Sales of Racehorses Are Not Exempt Merely Because the Purchaser Uses the Horses' Manure to Fertilize Crops.

Friday, May 10th, 2013


The Indiana Department of Revenue has ruled that a taxpayer could not purchase racehorses exempt from tax, even though he used the horses' manure to help fertilize his crops. Ind. Ltr. of Findings No. 04-20120693 (Dept. of Revenue Feb. 27, 2013).

The taxpayer purchased horses at claiming races without paying sales tax. The taxpayer stabled the horses at his farm and entered them in races at Hoosier Park and Indiana Downs. When the Department of Revenue assessed tax on the taxpayer's purchases of the horses, the taxpayer argued his purchases of the horses were exempt. The taxpayer explained that he used the horses' manure to help fertilize his corn and soy crops, so he reasoned that he used the horses in producing food. Based on that reasoning, the taxpayer argued that his purchases of the horses were exempt sales of animals used in the production of food.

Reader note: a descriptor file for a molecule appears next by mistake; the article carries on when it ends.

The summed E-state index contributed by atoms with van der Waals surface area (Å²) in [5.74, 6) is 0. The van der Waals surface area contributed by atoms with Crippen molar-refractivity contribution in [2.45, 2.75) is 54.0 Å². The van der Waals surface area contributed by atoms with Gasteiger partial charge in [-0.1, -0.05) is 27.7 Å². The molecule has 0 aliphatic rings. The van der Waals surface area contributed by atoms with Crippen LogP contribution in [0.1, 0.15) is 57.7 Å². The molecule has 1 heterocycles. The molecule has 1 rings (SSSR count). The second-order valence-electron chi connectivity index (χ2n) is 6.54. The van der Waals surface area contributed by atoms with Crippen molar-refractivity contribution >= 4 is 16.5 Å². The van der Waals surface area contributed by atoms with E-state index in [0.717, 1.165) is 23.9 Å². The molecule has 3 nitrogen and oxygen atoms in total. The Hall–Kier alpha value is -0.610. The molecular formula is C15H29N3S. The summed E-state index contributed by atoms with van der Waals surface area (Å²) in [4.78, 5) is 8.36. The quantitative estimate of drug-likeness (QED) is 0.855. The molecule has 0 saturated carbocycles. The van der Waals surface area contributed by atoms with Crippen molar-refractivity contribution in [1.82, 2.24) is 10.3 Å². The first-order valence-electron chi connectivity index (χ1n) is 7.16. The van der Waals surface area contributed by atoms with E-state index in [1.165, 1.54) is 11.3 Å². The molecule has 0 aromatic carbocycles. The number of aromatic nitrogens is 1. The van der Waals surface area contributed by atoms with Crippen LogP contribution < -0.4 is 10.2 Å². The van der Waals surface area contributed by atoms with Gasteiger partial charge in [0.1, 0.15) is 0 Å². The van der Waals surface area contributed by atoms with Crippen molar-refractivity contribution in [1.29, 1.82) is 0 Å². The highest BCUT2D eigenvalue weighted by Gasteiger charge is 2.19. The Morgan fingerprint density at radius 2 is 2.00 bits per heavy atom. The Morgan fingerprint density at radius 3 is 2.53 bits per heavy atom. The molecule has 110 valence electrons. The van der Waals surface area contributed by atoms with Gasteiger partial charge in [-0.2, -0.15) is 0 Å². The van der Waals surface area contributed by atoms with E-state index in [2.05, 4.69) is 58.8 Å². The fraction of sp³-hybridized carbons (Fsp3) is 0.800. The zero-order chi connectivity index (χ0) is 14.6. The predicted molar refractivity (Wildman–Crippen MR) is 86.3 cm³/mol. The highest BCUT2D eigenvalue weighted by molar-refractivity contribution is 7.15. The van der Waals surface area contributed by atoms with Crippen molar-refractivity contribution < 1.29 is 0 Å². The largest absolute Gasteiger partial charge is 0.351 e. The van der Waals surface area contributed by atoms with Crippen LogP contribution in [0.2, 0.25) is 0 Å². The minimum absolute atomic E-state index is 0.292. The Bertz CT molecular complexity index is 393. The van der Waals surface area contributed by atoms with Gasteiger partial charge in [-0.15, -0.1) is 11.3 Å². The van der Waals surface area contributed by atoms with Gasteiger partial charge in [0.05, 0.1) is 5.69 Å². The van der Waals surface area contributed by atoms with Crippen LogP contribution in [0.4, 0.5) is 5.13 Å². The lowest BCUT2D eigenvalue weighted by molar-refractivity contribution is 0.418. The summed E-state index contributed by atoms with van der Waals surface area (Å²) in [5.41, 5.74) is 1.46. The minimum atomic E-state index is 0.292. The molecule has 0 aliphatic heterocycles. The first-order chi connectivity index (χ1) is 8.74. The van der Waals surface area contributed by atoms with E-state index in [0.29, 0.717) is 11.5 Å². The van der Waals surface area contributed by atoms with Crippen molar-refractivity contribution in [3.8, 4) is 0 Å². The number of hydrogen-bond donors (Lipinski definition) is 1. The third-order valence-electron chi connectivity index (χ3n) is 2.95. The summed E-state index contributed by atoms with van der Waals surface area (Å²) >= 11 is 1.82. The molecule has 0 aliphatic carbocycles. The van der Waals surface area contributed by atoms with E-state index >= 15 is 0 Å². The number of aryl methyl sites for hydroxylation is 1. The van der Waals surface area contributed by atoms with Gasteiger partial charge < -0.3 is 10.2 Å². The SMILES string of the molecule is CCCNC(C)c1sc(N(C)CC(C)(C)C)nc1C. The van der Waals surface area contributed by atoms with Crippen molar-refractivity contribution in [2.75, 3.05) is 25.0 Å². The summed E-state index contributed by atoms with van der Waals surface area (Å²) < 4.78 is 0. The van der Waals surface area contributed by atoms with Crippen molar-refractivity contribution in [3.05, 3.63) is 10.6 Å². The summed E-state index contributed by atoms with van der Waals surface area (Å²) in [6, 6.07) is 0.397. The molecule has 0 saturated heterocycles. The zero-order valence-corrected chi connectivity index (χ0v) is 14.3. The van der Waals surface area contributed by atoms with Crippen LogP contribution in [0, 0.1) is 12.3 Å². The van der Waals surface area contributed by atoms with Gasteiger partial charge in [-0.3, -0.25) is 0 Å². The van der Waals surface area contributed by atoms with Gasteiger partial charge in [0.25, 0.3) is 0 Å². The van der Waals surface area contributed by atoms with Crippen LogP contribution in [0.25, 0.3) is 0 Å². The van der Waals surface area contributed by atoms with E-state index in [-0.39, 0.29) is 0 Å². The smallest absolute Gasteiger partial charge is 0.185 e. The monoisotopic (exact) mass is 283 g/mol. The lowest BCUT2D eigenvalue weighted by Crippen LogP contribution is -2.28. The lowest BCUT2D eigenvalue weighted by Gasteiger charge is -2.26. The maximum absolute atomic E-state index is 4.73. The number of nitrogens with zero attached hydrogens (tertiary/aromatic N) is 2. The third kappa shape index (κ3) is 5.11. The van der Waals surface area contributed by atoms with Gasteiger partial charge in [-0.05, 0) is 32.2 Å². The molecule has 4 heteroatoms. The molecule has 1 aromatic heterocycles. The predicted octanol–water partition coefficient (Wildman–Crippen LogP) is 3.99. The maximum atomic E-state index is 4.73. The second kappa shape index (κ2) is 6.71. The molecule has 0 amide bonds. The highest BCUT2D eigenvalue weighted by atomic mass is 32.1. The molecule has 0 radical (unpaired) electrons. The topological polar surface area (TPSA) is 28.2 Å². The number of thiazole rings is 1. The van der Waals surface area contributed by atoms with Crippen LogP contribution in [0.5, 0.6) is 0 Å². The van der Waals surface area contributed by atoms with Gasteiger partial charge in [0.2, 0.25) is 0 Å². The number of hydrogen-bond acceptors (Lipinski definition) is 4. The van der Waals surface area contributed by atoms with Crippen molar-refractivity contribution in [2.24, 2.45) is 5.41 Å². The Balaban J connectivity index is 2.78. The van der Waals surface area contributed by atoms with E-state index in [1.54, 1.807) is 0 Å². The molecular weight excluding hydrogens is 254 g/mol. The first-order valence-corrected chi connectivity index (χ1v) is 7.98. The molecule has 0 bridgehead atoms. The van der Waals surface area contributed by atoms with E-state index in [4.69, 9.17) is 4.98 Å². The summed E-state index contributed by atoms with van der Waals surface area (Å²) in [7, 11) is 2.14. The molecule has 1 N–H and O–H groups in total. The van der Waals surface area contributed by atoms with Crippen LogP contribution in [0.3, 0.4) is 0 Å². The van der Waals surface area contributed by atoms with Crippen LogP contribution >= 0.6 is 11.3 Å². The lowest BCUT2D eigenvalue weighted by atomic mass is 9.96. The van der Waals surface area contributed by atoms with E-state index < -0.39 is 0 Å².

Indiana exempts sales of animals used directly in the direct production of food and food ingredients. Ind. Code sec. 6-2.5-5-1. In a letter of findings, the Department of Revenue explained that the sales in question did not meet this "double direct" test. To meet this test, property must have an immediate effect on the food produced. It must be an essential and integral part of an integrated process to produce the food. These horses were too far removed from the direct agricultural process. Were the horses draft animals, their sale would be exempt. As it was, the horses' use in agriculture was too indirect. The horses' purchase was therefore subject to tax.

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